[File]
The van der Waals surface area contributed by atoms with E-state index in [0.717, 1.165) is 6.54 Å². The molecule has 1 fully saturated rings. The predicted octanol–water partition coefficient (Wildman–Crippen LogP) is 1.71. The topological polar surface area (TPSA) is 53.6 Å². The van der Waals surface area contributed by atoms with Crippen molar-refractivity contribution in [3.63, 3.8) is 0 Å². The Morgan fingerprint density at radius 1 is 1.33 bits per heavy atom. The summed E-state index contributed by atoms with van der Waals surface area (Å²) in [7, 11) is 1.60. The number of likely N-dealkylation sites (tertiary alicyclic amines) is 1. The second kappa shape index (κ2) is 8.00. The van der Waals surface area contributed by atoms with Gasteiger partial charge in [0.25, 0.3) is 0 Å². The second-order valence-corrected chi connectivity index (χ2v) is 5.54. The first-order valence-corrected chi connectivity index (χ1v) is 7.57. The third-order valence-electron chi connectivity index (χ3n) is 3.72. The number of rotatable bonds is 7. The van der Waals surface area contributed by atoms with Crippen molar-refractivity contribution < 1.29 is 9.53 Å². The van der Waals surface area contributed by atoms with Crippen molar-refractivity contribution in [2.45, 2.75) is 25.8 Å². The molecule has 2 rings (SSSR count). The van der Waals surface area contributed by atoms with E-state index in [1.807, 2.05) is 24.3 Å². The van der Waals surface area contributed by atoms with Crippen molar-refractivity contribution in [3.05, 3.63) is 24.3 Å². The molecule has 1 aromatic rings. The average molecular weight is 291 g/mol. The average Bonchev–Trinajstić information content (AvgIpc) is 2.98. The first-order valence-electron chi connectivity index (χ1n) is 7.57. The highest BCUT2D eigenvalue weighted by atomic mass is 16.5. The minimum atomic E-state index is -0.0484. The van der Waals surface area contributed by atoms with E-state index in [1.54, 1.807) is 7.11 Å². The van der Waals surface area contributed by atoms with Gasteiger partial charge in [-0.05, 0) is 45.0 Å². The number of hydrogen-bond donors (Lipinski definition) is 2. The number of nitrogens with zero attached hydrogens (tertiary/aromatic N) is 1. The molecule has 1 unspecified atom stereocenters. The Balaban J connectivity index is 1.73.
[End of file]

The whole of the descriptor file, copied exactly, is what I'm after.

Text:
The van der Waals surface area contributed by atoms with E-state index in [0.717, 1.165) is 6.54 Å². The molecule has 1 fully saturated rings. The predicted octanol–water partition coefficient (Wildman–Crippen LogP) is 1.71. The topological polar surface area (TPSA) is 53.6 Å². The van der Waals surface area contributed by atoms with Crippen molar-refractivity contribution in [3.63, 3.8) is 0 Å². The Morgan fingerprint density at radius 1 is 1.33 bits per heavy atom. The summed E-state index contributed by atoms with van der Waals surface area (Å²) in [7, 11) is 1.60. The number of likely N-dealkylation sites (tertiary alicyclic amines) is 1. The second kappa shape index (κ2) is 8.00. The van der Waals surface area contributed by atoms with Gasteiger partial charge in [0.25, 0.3) is 0 Å². The second-order valence-corrected chi connectivity index (χ2v) is 5.54. The first-order valence-corrected chi connectivity index (χ1v) is 7.57. The third-order valence-electron chi connectivity index (χ3n) is 3.72. The number of rotatable bonds is 7. The van der Waals surface area contributed by atoms with Crippen molar-refractivity contribution < 1.29 is 9.53 Å². The van der Waals surface area contributed by atoms with Crippen molar-refractivity contribution in [2.45, 2.75) is 25.8 Å². The molecule has 2 rings (SSSR count). The van der Waals surface area contributed by atoms with E-state index in [1.807, 2.05) is 24.3 Å². The van der Waals surface area contributed by atoms with Crippen molar-refractivity contribution in [3.05, 3.63) is 24.3 Å². The molecule has 1 aromatic rings. The average molecular weight is 291 g/mol. The average Bonchev–Trinajstić information content (AvgIpc) is 2.98. The first-order valence-electron chi connectivity index (χ1n) is 7.57. The highest BCUT2D eigenvalue weighted by atomic mass is 16.5. The minimum atomic E-state index is -0.0484. The van der Waals surface area contributed by atoms with E-state index in [1.54, 1.807) is 7.11 Å². The van der Waals surface area contributed by atoms with Gasteiger partial charge in [-0.05, 0) is 45.0 Å². The number of hydrogen-bond donors (Lipinski definition) is 2. The number of nitrogens with zero attached hydrogens (tertiary/aromatic N) is 1. The molecule has 1 unspecified atom stereocenters. The Balaban J connectivity index is 1.73.